Graphic source: CDC COVID Data Tracker


A map of the United States at the county-level and color-coded in shades of light red, orange, yellow, green, and gray displaying percent change in new hospital admissions of COVID from April 6, 2024 compared to March 30, 2024. Orange and red correlate to increased hospitalizations, green is decreased hospitalizations, yellow represents no change, and gray indicates insufficient data. Each of these colors is scattered throughout the country, including . Title of the map reads, “Change (%) in COVID-19 New Hospital Admissions from Prior Week, by County - United States.” Many counties across the country are experiencing increases in new hospital admissions with over 25% of all counties. Source: CDC.


Prevention and Precautions

The CDC recently released guidelines to improve ventilation and implementation of air purification to prevent the spread of infectious diseases, specifically airborne pathogens. A group of scientists have also jointly published a policy statement in the academic journal Science supporting the establishment of higher standards for ventilation and the importance of air purification in indoor settings. Two studies published in the last month have validated the significance and value of both ventilation and air purification in schools and childcare centers to prevent the spread of COVID.



Vaccine uptake remains limited. Only 22.8% of adults and 14.1% of children have received the updated COVID vaccine as of 4/11/2024 –  a slight increase from 21.1% of adults and 12.8% of children on 3/10/2024. The Bridge Program remains available for those underinsured or without insurance for no-cost access to these vaccines, but may end December 31, 2024.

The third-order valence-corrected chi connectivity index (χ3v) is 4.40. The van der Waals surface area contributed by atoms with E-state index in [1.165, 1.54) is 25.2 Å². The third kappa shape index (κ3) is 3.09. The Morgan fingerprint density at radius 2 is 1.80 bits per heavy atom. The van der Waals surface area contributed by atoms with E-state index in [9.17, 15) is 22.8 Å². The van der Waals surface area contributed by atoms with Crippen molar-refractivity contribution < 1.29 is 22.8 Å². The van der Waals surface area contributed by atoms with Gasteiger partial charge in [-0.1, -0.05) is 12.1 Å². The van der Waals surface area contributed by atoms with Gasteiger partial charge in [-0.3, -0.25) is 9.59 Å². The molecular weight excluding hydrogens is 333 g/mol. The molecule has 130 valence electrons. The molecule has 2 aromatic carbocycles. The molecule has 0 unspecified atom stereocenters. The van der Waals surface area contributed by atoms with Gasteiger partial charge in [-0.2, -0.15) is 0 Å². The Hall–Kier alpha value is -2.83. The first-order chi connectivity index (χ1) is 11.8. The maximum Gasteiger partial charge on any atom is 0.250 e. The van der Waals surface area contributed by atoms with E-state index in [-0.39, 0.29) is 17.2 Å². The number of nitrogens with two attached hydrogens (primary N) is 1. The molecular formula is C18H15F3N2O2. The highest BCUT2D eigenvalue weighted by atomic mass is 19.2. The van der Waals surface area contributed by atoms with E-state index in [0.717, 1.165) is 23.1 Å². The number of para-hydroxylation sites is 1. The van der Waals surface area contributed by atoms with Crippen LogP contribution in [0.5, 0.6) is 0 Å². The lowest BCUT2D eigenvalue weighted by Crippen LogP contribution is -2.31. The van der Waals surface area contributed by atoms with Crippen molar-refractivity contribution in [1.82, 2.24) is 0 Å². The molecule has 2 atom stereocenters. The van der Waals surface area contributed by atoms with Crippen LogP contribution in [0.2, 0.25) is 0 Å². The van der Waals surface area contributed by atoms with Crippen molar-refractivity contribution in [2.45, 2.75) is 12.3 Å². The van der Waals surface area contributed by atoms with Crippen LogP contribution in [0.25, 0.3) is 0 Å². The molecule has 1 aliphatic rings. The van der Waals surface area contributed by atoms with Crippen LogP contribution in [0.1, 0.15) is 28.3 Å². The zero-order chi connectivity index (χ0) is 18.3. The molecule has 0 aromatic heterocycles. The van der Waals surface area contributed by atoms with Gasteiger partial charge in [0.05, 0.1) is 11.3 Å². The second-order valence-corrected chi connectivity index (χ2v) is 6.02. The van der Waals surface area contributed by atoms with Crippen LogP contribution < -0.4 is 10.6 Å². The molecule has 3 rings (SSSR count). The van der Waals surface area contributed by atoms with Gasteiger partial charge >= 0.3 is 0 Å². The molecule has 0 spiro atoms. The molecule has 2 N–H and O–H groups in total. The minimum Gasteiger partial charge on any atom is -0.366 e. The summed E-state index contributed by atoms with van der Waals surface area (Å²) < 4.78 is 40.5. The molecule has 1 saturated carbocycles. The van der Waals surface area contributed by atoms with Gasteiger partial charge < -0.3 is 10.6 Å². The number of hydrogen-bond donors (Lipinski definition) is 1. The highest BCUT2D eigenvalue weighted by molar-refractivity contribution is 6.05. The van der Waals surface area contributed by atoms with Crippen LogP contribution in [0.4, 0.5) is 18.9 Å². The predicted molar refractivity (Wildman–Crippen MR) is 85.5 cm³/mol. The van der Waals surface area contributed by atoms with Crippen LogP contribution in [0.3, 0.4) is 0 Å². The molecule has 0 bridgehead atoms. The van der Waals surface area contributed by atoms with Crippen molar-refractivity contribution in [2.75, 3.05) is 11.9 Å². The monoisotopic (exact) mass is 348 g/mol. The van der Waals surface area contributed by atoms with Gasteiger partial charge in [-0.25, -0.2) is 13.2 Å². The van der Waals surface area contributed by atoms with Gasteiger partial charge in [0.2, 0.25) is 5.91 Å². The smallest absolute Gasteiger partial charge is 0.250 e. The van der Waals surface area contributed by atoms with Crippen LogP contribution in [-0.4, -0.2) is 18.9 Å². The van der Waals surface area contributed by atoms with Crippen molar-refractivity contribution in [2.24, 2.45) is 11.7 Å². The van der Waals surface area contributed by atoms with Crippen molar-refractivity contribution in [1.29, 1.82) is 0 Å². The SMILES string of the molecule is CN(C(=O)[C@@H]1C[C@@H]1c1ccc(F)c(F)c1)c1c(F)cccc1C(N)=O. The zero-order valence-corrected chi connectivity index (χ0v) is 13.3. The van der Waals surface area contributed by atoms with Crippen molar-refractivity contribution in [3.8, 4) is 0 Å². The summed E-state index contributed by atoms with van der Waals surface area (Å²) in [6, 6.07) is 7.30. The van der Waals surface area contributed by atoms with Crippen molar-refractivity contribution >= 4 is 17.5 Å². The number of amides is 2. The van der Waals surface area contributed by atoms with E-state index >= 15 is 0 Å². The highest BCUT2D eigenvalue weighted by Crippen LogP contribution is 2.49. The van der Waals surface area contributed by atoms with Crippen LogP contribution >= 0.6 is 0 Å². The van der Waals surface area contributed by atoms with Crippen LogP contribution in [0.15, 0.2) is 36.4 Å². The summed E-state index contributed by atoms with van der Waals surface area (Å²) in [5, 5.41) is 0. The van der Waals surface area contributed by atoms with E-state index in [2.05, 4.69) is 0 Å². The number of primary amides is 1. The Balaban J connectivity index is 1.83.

Senator Bernie Sanders, as chair of the Senate Health, Education, Labor, and Pension Committee, proposed draft legislation to address Long COVID. This proposal aims to allocate $1 billion annually for a decade to the NIH for Long COVID research, establish a centralized research entity and advisory board, create a rapid grant process for clinical trials, develop a patient data database, and enhance public education on Long COVID. We ask that you share your thoughts to their official contact by email specifically on allocating funding for effective treatments and specific measures in the prevention of Long COVID by April 23, 2024. Currently, Long COVID Alliance has compiled a list of active opportunities in studies and clinical trials that people with Long COVID may participate in, which may help the clinical community contribute knowledge of Long COVID and potentially support the development of effective treatments.


Take Action